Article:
State stops publishing data on breakthrough infections

July 26, 2022:- To celebrate the notion of open government, in the month of March we have “sunshine week.” March has come and gone. We are in July and, weather notwithstanding, it is most definitely not sunshine week.

As of mid-July the Massachusetts Department of Public Health is no longer publishing the number of COVID-19 breakthrough cases, i.e. people who got the shot and then caught the disease. The number of such cases has been rising steadily. At the beginning of July that number was 617,337, which is 11.4% of the population the State classifies as fully vaccinated, up from 8.4% in February.

Keeping track of the number of reported COVID-19 cases among people who have had the jab helps all of us gauge the efficacy of the products and to make informed choices about whether to keep getting injected with them. But making informed decisions just became harder; the department’s site now states:

https://www.mass.gov/info-details/massachusetts-covid-19-vaccination-data-and-updates#weekly-report—covid-19-cases-in-vaccinated-individuals-

Yes, the “data on vaccine breakthrough cases in Massachusetts are no longer being updated.” The department does not say why.

Perhaps the data were becoming just too embarrassing. After all, the No Jab, No Job policy in Massachusetts that forced many State employees out of work rested on the claim that receiving the products would reduce the spread of COVID-19. You may remember Rochelle Walensky assuring us that the data (“real world data,” as she put it) show that “vaccinated people do not carry the virus and don’t get sick.”

https://youtu.be/uKf8dVxOy0s

One of the facts that undermines that claim is the increasing number of vaccinated people who who do carry the virus and do get sick.

Undercounting

The most recent figures from the Massachusetts Department Health show that of the Massachusetts residents classified as “fully vaccinated” at least 11.4 % have caught COVID-19.

  • As of July 2, 2022 there were 5,408,359 fully vaccinated people and there were 617,337 cases in vaccinated people
  • 10,121 of those 617,337 cases resulted in hospitalization and 3,213 cases resulted in death based on information reported to date

The department classifies as “fully vaccinated” people who reported testing positive for COVID-19 more than 14 days after receiving their final dose.  Below the figures, the department includes this note about undercounting both of cases and hospitalizations:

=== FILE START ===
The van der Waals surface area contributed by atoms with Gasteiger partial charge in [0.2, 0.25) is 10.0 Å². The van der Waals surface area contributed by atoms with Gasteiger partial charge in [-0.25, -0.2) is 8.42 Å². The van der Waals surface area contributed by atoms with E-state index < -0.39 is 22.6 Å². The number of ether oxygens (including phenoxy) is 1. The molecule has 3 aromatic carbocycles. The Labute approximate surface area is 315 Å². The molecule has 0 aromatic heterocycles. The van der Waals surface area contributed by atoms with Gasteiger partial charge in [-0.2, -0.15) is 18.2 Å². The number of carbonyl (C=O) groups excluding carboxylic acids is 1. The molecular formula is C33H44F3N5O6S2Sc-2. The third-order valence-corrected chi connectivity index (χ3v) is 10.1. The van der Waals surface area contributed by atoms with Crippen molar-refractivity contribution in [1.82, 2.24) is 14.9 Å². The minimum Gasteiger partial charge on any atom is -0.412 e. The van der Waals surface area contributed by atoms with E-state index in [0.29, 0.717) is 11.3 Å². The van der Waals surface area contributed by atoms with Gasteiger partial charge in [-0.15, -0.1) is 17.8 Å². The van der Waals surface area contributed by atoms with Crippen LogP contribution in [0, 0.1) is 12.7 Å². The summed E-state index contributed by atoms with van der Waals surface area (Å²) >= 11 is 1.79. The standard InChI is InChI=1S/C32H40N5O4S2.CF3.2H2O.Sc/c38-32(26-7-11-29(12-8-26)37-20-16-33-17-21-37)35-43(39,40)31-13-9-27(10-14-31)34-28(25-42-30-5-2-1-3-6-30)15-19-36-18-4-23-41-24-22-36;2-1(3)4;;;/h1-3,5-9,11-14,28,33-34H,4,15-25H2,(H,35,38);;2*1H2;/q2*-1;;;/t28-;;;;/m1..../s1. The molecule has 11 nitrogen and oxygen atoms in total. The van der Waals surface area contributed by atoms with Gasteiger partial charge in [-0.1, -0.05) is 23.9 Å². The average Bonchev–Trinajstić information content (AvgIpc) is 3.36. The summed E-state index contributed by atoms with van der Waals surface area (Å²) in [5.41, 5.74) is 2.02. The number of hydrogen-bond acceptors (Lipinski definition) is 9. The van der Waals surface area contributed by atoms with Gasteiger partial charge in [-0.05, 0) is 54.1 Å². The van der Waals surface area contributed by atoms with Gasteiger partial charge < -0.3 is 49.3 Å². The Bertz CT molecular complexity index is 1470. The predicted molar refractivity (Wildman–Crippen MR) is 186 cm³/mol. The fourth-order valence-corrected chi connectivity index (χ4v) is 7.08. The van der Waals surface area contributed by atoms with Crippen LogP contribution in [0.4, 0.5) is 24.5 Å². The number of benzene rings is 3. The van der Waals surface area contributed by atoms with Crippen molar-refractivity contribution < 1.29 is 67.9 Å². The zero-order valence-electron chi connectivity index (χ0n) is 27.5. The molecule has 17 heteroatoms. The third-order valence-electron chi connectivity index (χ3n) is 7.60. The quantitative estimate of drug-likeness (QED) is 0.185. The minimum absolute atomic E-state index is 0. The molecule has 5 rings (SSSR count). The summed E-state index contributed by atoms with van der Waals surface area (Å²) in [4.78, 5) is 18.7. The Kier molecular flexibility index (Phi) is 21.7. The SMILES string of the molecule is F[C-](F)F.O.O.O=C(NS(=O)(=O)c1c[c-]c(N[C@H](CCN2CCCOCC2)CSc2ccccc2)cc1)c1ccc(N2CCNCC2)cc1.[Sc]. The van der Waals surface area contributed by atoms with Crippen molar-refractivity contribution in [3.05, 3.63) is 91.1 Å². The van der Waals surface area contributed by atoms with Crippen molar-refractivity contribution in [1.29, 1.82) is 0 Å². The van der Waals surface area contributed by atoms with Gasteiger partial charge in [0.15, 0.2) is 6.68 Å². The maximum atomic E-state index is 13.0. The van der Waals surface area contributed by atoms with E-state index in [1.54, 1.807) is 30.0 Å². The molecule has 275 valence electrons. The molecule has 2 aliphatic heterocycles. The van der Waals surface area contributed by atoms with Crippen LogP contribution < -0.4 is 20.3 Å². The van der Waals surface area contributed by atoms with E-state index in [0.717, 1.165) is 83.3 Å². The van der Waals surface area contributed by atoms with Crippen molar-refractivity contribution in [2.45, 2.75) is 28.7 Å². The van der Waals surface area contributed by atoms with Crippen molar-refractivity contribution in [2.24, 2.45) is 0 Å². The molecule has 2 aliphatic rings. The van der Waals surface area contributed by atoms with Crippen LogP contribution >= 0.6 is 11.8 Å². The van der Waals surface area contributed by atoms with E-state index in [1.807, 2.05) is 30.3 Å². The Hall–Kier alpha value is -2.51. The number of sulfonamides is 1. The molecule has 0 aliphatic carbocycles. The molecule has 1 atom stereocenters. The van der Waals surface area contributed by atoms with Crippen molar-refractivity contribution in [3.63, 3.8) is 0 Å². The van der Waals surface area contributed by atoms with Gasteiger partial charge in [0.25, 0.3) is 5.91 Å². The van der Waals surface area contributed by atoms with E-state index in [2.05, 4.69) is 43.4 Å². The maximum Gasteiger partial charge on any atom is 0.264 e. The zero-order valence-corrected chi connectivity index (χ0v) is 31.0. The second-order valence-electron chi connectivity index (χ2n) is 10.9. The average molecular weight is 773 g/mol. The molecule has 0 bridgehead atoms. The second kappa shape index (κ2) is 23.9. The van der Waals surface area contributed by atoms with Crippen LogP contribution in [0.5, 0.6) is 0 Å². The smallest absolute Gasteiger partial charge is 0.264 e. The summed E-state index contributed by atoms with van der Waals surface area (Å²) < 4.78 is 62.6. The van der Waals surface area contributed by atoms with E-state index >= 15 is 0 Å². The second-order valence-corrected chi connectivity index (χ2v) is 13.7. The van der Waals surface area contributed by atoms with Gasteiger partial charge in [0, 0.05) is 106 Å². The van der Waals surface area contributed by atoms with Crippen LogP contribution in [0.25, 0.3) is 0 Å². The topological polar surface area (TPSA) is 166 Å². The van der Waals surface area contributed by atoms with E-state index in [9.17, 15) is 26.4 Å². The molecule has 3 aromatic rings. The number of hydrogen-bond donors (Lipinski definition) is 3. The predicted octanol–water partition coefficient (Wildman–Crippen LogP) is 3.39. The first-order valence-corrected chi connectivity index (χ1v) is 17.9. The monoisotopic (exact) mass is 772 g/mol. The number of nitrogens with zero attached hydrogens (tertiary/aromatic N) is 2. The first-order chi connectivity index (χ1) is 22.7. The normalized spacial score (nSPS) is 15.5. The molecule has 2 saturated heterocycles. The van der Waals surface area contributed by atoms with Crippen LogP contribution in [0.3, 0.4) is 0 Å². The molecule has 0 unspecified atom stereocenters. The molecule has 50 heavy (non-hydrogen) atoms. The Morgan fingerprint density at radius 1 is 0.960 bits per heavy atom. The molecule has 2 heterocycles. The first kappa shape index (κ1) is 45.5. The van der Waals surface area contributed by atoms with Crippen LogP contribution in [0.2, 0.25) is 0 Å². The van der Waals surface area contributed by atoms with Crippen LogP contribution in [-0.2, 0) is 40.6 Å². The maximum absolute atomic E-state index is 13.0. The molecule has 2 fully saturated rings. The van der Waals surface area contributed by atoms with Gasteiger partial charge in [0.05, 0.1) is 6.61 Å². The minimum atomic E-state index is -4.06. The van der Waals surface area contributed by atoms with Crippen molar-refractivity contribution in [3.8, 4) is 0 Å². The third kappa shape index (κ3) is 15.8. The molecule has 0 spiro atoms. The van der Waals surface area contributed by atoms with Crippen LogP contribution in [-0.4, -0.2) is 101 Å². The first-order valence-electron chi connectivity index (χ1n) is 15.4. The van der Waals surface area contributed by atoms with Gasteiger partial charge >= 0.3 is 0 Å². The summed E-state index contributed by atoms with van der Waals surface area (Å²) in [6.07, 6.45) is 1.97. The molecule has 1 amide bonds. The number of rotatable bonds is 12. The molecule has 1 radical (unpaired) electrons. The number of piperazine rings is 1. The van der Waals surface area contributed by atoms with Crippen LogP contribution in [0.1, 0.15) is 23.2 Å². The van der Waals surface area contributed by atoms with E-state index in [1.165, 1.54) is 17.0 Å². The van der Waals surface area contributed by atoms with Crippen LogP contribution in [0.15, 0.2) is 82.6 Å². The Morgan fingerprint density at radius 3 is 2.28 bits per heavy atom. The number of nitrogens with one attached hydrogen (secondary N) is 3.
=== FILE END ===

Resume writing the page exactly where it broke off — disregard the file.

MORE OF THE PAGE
Identification of cases in vaccinated people relies on matching data between the system of record for cases and vaccinations. The number of cases in vaccinated people may be undercounted due to discrepancies in the names and dates of birth of individuals, resulting in an inability to match records across systems. Hospitalization data is likely also undercounted as identification and reporting of hospitalized cases relies on that information being obtainable by case investigators through patient interview.

This note about undercounting is important, but it leaves out something equally important.  It has been clear since soon after the outbreak that a large proportion of people infected with COVID-19 are asymptomatic.  Approximately 25-45% of people who are infected with COVID-19 show no symptoms at all, according to Dr. Anthony Fauci, director of the National Institute of Allergy and Infectious Diseases, speaking on Good Morning America on June 10, 2020.  

For most people who display some symptoms, those symptoms are mild (e.g. sore throat, slight cough, and runny nose) and do not require a visit to a healthcare provider. If a person with COVID-19 does not report the infection to a healthcare provider, nobody enters the case into a healthcare provider’s database, and it does not appear in the department’s figures.            

Accordingly, the case count of 617,337 does not include people who are fully vaccinated and then contract COVID-19 but do not report the fact to a healthcare provider. So the number 617,337 (11.4% of the fully vaccinated population) is an undercount.

Reasons?

It is not clear whether the department is now (a) keeping track of the breakthrough cases but keeping the figures to itself or (b) just no longer counting them. Choosing not to publish the data is one thing, but choosing not to even collect it would be something else. It is hard to say which would be worse.

In either case, why is State government keeping these cards so close to the vest rather than tipping its hand? This is not a game.

Photo by Amol Tyagi on Unsplas

If the public servants in the Department of Public Health have a legitimate reason for either not collating the data at all or collating it but not publishing it, that reason must be written down somewhere, e.g. a memorandum or at least an email. Using the Public Records Law, I will try to find out the State’s rationale for keeping this important information from the public.

If and when I can drag the relevant documents out into the sunshine, I will post them here.

P.S.

July 28, 2022:- Today I submitted a public records request to the Massachusetts Department of Public Health asking for the documents that reflect or embody the decision to stop publishing the data on breakthrough infections.

On the subject of breakthrough infections, here is Dr. Deborah Birx, former White House Coronavirus Response Coordinator, stating:

“I knew these vaccines were not going to protect against infection and I think we overplayed the vaccines.”

https://youtu.be/8AYqTgtIgLA

Sunshine Week

March 15, 2022:- It’s Sunshine Week, a time to promote open government. Who says so? The News Leaders Association.